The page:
hist-brewing: measurments

bjm10 at cornell.edu bjm10 at cornell.edu
Thu Apr 6 13:51:39 PDT 2000



Bushels could be different.  That far back I've no information.

However, I do have some old research I did for later material:

A quarter in the early 16th century often was (and is) a unit of volume
equal to eight bushels (Zupko 1968, 1977). A bushel in the 16th century
was equal to 8 "gallons". However, these gallons were gallons of wheat,
which might not correspond to the "gallon" used for beer or for wine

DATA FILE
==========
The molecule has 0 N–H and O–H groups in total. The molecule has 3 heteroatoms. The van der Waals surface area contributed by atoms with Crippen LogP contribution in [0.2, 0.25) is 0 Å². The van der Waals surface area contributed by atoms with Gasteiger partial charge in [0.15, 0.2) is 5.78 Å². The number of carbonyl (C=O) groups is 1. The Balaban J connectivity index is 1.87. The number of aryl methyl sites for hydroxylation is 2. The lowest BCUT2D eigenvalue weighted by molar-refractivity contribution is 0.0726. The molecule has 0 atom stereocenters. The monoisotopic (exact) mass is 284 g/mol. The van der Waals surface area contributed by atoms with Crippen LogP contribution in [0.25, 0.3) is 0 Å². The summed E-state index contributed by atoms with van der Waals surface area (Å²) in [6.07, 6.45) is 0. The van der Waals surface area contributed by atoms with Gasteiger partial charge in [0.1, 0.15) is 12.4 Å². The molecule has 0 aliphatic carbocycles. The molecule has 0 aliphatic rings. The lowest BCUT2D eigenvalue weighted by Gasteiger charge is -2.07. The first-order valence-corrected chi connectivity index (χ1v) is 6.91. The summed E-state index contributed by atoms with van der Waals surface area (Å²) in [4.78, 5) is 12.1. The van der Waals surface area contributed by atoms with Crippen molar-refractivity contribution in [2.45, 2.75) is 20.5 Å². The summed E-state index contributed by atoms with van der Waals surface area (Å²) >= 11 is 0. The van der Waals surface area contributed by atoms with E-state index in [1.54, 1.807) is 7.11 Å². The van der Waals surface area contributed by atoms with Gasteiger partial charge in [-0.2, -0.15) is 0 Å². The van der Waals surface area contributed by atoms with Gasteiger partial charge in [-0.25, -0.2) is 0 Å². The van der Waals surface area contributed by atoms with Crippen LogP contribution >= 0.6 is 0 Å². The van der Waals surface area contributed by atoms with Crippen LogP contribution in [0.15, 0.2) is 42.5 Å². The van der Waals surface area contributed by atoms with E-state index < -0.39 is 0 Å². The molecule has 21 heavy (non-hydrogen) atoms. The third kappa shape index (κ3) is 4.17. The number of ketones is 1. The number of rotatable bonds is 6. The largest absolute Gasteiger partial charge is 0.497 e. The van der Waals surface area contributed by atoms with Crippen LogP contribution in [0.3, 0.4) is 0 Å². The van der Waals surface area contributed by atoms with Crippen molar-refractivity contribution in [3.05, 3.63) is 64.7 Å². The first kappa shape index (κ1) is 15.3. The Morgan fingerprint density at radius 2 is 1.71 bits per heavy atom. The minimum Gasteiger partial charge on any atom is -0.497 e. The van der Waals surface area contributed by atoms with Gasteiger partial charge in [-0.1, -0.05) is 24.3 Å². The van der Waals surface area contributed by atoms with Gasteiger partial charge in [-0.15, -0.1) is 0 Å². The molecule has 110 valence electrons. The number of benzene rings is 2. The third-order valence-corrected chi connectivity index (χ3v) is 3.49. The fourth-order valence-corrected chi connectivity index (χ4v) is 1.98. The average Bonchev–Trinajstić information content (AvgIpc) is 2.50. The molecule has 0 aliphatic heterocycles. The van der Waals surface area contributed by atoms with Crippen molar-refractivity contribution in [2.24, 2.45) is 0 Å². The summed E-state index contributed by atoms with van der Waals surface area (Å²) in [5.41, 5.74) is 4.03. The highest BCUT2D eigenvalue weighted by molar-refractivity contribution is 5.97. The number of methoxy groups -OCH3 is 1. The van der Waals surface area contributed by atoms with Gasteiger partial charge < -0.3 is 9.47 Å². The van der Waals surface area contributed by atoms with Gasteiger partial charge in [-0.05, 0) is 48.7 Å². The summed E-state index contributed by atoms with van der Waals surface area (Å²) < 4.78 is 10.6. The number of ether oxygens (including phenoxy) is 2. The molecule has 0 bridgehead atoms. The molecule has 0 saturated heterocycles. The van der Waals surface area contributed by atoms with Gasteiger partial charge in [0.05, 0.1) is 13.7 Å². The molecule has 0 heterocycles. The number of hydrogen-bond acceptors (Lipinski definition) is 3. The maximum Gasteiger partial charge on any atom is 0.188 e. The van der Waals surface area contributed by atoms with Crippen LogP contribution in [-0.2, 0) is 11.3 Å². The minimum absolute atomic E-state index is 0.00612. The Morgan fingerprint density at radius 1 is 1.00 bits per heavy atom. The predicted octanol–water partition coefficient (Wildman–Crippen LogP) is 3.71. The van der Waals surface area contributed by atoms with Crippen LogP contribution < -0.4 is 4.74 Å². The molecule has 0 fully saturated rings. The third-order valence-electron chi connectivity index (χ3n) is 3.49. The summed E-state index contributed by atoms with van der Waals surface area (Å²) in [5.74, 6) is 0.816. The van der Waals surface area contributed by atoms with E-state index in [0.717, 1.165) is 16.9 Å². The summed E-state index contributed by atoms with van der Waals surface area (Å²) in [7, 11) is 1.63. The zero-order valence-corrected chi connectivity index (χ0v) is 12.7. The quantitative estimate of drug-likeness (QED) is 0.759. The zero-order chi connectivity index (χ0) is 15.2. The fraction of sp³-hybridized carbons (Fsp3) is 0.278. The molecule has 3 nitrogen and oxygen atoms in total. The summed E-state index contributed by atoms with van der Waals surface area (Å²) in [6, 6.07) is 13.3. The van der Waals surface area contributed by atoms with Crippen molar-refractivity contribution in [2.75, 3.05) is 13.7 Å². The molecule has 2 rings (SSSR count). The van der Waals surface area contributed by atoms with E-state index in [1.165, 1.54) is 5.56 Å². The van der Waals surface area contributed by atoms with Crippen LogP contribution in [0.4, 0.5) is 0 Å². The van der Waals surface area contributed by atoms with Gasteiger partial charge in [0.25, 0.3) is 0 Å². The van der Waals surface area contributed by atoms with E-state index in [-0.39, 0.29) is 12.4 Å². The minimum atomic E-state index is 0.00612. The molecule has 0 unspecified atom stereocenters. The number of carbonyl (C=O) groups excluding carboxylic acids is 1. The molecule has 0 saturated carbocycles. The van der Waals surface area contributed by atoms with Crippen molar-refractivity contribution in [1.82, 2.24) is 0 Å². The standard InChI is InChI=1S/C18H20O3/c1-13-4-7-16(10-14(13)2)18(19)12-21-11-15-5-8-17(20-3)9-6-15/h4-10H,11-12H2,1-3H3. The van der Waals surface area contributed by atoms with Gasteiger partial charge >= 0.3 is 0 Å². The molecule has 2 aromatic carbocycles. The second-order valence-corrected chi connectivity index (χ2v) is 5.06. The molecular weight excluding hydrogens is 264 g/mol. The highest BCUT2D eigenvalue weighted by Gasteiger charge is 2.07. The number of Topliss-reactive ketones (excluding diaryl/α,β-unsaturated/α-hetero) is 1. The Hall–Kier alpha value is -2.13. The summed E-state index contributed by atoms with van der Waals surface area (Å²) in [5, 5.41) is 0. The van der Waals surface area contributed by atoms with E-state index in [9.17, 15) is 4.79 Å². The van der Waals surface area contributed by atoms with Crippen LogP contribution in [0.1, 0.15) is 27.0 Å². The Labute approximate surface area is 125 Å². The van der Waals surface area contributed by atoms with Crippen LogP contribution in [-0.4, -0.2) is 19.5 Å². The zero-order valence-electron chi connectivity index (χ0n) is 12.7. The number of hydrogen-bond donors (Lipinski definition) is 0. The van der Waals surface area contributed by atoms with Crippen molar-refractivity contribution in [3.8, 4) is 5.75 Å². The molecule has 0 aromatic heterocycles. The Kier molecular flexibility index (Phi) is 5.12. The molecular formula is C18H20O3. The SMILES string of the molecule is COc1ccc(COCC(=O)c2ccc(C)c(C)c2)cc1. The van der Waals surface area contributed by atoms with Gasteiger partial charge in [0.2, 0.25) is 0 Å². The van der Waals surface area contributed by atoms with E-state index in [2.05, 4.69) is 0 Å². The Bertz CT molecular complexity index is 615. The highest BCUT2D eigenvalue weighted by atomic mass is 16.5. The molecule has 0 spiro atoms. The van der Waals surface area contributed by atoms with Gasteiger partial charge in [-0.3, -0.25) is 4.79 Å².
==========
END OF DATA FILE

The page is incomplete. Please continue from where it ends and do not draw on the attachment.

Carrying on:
(Zupko, 1968, 1977). Fortunately, an English Royal Standard Bushel measure
from AD1496 has survived to the present day. Measurements in the 20th
century showed that this bushel holds 2144.8 cubic inches (Zupko 1968) (in
contrast to the US bushel of 2150.42 cubic inches). 


Zupko, R.E. 1968. A Dictionary of English Weights and Measures. 
Zupko, R.E. 1977. British Weights and Measures. 


Note that this makes the "wheat" gallon come out at 268 and change cubic 
inches, as opposed to the modern US fluid gallon of 231 cubic inches.  Of 
course, our dry gallon is larger than 231 cubic inches.


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